Posted by: Opey | June 25, 2007

Getting Things Done: A System for Everyone

In the course of my infinite boredom over the past few weeks, I traveled throughout the alleged blogosphere in search of interesting stories and information. I basically chose a direction and then continued to go from link to link, blogroll to blogroll, and visited more sites than most people do in a week. Anyways, all that quest for knowledge brought me to a corner of the web where the acronym GTD was plastered all over the virtual “walls”. I had no idea what it was, but I dug deeper, and managed to find out that it was short for Getting Things Done, a reference to a book by productivity/organization expert, David Allen ( Link). I had been passively looking for tips and tricks to help keep productive in law school and also help me with organization for a while, so this was a great find. I was able to just coast by during my undergrad years, but I now know that I will have to maintain focus and bear down in law school to accomplish the goals that I have set out for myself. With that all in mind, I borrowed Allen’s book from a local library and dedicated this past weekend to reading it. After the read, I sat back and thought over the book for a while. I came away with a real sense of what can only be described as “Duh” (ah the language of elementary school). Allen himself says that his “system” is no more than a re-emphasis of common sense techniques, and I have to agree. However, many of us need the reminder of what we already know. Recording thoughts and keeping everything organized in some sort of fashion that it is easily accessible are two key steps that I think most people could come up with if the thought long enough. Perhaps the most redeeming part of Allen’s system is that it is more theory and ideology then brick and mortar. You can mold you own habits and actions according to his guidelines to tailor “GTD” to work for you. I was already using some of his tenants, such as making lists of thoughts and projects when they occur, in my studies up until know, and the reading has given me some ideas on how to better implement my version of the system while I’m in law school. The book is a good read for anyone who is looking to create order in their lives, but just don’t expect some sort of panacea for your productivity/organizational/study skills. If your interested in how others have used this system while in law school (or in general) check out these links:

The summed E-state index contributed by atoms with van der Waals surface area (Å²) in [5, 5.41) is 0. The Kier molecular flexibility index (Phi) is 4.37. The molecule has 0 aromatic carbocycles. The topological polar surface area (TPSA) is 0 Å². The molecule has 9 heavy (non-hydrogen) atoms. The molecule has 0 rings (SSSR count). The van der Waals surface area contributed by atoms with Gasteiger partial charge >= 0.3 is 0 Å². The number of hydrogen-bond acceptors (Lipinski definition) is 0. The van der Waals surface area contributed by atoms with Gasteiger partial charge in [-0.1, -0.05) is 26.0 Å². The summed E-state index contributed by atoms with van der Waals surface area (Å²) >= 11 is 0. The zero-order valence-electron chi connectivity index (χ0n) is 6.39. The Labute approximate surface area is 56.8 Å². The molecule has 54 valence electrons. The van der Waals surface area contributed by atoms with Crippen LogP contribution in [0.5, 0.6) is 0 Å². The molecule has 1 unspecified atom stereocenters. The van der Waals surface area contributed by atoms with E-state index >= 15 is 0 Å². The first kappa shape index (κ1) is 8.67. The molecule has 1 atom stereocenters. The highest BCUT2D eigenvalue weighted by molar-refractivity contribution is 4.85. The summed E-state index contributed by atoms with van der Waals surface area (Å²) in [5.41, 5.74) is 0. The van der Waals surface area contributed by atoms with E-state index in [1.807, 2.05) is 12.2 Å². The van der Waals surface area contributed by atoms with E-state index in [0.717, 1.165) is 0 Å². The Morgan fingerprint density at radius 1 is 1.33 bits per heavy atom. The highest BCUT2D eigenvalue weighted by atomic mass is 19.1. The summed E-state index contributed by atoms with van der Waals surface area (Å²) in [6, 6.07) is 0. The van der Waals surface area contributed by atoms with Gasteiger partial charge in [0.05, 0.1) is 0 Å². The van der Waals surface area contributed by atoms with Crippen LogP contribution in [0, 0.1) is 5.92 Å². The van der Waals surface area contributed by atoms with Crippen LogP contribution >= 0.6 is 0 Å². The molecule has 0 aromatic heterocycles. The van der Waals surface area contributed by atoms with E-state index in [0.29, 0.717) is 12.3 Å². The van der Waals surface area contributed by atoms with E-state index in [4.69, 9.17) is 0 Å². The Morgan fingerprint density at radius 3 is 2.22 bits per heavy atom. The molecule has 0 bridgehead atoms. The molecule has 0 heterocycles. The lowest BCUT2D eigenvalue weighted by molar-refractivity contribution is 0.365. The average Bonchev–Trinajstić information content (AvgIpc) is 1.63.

1. Nice post! I had a similar experience, where I sort-of stumbled into GTD, read the book, had the “duh” moment, etc.

    Thanks for the link!

  2. Those are probably the best aspects of GTD. 1) It’s easy to stumble upon and use and 2) It is not some sort of major realignment of your life and actions. It is instead just a primer to tweak what your already doing.

  3. For implementing GTD you might try out this web-based application:

    You can use it to manage your goals, projects and tasks, set next actions and contexts, use checklists, schedules and a calendar.
    A mobile version is available too.

    On the first page there’s an article of how it can be used by students.

    As with the last update, now Gtdagenda has full Someday/Maybe functionality, you can easily move your tasks and projects between “Active”, “Someday/Maybe” and “Archive”. This will clear your mind, and will boost your productivity.

    Hope you like it.

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